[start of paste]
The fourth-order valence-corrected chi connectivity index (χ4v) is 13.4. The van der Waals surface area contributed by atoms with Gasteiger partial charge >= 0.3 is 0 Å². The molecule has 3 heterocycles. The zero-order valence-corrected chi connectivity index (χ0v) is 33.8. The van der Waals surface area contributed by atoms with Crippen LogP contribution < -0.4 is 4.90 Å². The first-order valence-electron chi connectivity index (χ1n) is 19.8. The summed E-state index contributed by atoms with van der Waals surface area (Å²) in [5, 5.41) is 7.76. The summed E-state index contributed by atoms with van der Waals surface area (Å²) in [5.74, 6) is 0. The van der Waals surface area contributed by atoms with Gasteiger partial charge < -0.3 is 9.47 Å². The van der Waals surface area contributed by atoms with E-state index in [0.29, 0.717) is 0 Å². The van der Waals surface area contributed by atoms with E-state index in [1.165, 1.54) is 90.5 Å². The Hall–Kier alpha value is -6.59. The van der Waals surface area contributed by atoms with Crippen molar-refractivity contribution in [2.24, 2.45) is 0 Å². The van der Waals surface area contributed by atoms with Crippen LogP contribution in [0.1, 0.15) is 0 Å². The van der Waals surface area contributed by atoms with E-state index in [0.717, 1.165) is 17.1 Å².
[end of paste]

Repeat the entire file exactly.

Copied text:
The fourth-order valence-corrected chi connectivity index (χ4v) is 13.4. The van der Waals surface area contributed by atoms with Gasteiger partial charge >= 0.3 is 0 Å². The molecule has 3 heterocycles. The zero-order valence-corrected chi connectivity index (χ0v) is 33.8. The van der Waals surface area contributed by atoms with Crippen LogP contribution < -0.4 is 4.90 Å². The first-order valence-electron chi connectivity index (χ1n) is 19.8. The summed E-state index contributed by atoms with van der Waals surface area (Å²) in [5, 5.41) is 7.76. The summed E-state index contributed by atoms with van der Waals surface area (Å²) in [5.74, 6) is 0. The van der Waals surface area contributed by atoms with Gasteiger partial charge < -0.3 is 9.47 Å². The van der Waals surface area contributed by atoms with E-state index in [0.29, 0.717) is 0 Å². The van der Waals surface area contributed by atoms with E-state index in [1.165, 1.54) is 90.5 Å². The Hall–Kier alpha value is -6.59. The van der Waals surface area contributed by atoms with Crippen molar-refractivity contribution in [2.24, 2.45) is 0 Å². The van der Waals surface area contributed by atoms with Crippen LogP contribution in [0.1, 0.15) is 0 Å². The van der Waals surface area contributed by atoms with E-state index in [0.717, 1.165) is 17.1 Å².